Today’s real estate companies, whether we’re talking about real estate crowdfunding websites, brokerages, mortgage companies, or developers, have no choice but to adopt the technologies that make their businesses more efficient, more effective, and more competitive. The companies that adopt today’s technology will be the leaders of tomorrow. Those that don’t will relegate themselves to irrelevance.
The future of real estate is predicated upon three primary technological initiatives:
- Replacing manual paper processes with automated digital workflows
- Leveraging data to improve results
- Focusing on cybersecurity
Let’s take a brief look at each of these initiatives.
Automated Digital Workflows
Some areas of the real estate business still rely heavily on shuffling paperwork. Mortgages come to mind as one part of the industry still stuck in the past. In order to move ahead, real estate companies in every corner of the sector will need to digitize processes in order to make them more efficient and cost-effective. Innovative mortgage providers are beginning to provide home buyers with a faster way to apply for and get approved for a mortgage. Different technology platforms have managed to streamline the process for banks and non-bank lenders to reduce the time it takes to underwrite a loan from an average of 5-6 weeks to just a few days. Real estate companies must maximize the use of technology to make the mortgage process easier and faster in order to meet the “on-demand” generations’ increasing expectation for more speed and transparency.
Other companies making strides in automating digital workflows are real estate crowdfunding platform with programmatic investment options that match investors’ specific real estate investment criteria. Several RECF platforms are using automated investing tools to help investors get into deals faster, and more efficiently.
When the Multiple Listing Service (MLS) got its start in the mid-1970s it was cutting edge. But the world has changed since then, and consumer expectations have changed. Not only that, but professional expectations have changed for those inside the industry.
While the MLS is still a great tool for real estate brokers, it does have its limitations. Today’s real estate professional demands more robust technology and deeper insights into relevant information. Home buyers and sellers, real estate investors, developers, and real estate service companies all want real-time data that is accessible 24/7 from any touchpoint and on any device.
The nature of the data that consumers and professionals are looking for goes beyond comparative listings. For that reason, real estate firms that want to service their customers better and more efficiently need to rely on multiple data sources and tap into those sources with a continuous stream of information that is accessible at any time. Application Programming Interfaces and artificial intelligence tools provide companies the ability to leverage data in powerful new ways, and they allow for easier access to that data to more people with fewer limitations.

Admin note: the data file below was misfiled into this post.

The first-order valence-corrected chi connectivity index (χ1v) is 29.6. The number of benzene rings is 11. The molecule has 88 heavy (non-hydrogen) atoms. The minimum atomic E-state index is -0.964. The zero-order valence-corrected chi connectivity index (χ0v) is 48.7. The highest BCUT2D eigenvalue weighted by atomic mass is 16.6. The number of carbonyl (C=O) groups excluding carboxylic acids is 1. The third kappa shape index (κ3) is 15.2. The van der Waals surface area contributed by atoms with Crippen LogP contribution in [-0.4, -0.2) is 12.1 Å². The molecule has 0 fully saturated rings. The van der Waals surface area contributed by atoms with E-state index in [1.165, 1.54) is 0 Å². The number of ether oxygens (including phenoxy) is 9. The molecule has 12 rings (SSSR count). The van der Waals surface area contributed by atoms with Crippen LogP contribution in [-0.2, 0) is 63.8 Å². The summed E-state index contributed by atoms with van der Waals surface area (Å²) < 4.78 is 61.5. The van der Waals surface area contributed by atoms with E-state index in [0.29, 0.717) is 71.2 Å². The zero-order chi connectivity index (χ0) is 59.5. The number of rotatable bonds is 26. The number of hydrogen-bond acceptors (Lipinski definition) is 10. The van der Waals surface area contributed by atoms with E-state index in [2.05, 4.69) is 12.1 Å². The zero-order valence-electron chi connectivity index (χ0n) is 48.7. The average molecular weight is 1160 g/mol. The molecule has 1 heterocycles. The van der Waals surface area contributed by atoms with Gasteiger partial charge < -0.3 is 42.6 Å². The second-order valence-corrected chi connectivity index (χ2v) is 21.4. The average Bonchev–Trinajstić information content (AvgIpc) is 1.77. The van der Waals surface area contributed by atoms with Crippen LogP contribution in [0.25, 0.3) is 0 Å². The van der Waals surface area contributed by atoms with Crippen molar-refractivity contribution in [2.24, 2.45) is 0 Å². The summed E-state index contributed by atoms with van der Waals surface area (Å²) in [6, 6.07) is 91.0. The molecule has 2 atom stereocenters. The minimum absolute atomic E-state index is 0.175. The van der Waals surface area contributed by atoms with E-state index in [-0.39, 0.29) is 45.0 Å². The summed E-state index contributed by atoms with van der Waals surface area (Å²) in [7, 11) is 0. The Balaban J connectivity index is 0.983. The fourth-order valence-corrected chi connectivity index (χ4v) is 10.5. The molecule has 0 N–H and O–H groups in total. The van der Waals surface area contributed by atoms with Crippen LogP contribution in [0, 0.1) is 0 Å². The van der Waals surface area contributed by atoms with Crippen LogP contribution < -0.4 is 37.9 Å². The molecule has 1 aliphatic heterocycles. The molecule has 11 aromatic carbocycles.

Real estate companies that want to compete in the new economy must use these technologies to leverage more granular data on properties, buyers and sellers, brokers, investors, developers, and their partners and competitors.
Keeping Data Secure
As more data is accessible through digital access points, the more important it is to safeguard that data. Data breaches like those at Experian and JP Morgan illustrate the vital importance of cybersecurity. In July 2014, hackers broke into JP Morgan servers and gained access to information on 76 million households and 7 million businesses. No damage occurred as a result, but the hack gave criminals access to key personal data that could have led to long-lasting financial trouble for millions of consumers.
While no major data breaches have affected the real estate industry yet, it’s just a matter of time before consumer data is exposed. Real estate companies must take measures to secure and protect sensitive consumer data. Considering how fast companies are moving to the cloud, compliance has become increasingly important. The real estate technology companies that compete in the future must take cybersecurity as seriously as they take marketing initiatives. Compliance oriented firms should meet requirements developed by the American Institute of CPAs, such as SOC 2 and SOC 2 type II certification to ensure their system is designed to keep sensitive client data secure. When it comes to working with the cloud, such certifications are essential and increasingly required by regulators, and auditors.
The real estate industry is very competitive and getting more so. Companies in every sector will need to ensure they are effectively managing their workflows and protecting consumer data. Leveraging technology is the key to increased competitiveness and survival in the 21st century.